The organization of animal behavior according to goals is a key determinant of overall fitness and the product of interrelated behavioral processes - attention to relevant environmental cues, outcome-based choice reinforcement and avoidance, as well as invigoration of motor performance. Disruption in any of these processes can produce goal-directed dysfunction, a key behavioral endophenotype observed across neuropsychiatric disorders. My lab is interested in how specific neural circuits support these behavioral processes, in particular the interactions between afferent cortical projections and local striatal circuitry. In addition, we ask how disease-associated molecular disruptions alter these networks, leading to the development of dysregulated reward-based motor control. In this talk, I discuss three ongoing projects: 1. a local striatal inhibitory population that modulates goal-directed learning and local dopamine signaling; 2. divergent functional coding of goal-directed behavior by prefrontal projections targeting distinct striatal compartments, and 3. the contributions of Neurexin1, a synaptic adhesion molecule widely implicated in brain disease, to alterations in value-based decision-making.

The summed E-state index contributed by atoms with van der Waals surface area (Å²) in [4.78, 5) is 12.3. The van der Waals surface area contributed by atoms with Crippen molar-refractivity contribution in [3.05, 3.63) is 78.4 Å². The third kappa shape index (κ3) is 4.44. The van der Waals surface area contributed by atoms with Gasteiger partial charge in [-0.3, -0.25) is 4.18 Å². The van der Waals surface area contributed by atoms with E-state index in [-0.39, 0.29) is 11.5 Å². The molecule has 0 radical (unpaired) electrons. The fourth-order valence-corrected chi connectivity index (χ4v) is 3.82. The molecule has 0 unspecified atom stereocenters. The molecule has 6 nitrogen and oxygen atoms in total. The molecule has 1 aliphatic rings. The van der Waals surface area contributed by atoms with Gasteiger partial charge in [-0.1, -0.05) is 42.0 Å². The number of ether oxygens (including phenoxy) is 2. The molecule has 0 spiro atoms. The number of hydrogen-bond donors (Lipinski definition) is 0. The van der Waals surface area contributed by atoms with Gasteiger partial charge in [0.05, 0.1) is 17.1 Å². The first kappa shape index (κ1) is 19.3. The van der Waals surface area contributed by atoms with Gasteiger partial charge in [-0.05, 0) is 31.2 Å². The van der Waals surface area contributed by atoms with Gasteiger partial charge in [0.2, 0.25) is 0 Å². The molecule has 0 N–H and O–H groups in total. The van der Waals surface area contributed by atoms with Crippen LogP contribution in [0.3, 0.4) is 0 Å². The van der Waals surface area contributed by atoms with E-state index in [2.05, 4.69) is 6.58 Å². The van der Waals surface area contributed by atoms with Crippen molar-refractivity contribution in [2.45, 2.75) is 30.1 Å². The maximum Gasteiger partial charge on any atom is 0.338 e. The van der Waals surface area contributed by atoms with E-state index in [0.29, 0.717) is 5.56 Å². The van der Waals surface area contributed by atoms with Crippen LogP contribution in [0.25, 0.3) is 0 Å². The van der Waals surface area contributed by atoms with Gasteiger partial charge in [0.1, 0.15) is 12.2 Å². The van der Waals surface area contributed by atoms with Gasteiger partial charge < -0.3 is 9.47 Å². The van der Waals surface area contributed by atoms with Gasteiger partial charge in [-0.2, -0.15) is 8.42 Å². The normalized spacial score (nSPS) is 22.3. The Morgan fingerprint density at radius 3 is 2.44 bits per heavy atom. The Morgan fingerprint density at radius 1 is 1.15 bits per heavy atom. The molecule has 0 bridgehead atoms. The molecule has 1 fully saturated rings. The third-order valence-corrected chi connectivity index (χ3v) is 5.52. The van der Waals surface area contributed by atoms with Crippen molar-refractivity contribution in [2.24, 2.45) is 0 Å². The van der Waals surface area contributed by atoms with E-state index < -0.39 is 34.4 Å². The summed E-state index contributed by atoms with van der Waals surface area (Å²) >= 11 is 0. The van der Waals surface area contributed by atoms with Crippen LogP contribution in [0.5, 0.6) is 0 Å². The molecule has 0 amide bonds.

Zoom Link: https://mit.zoom.us/j/98728398745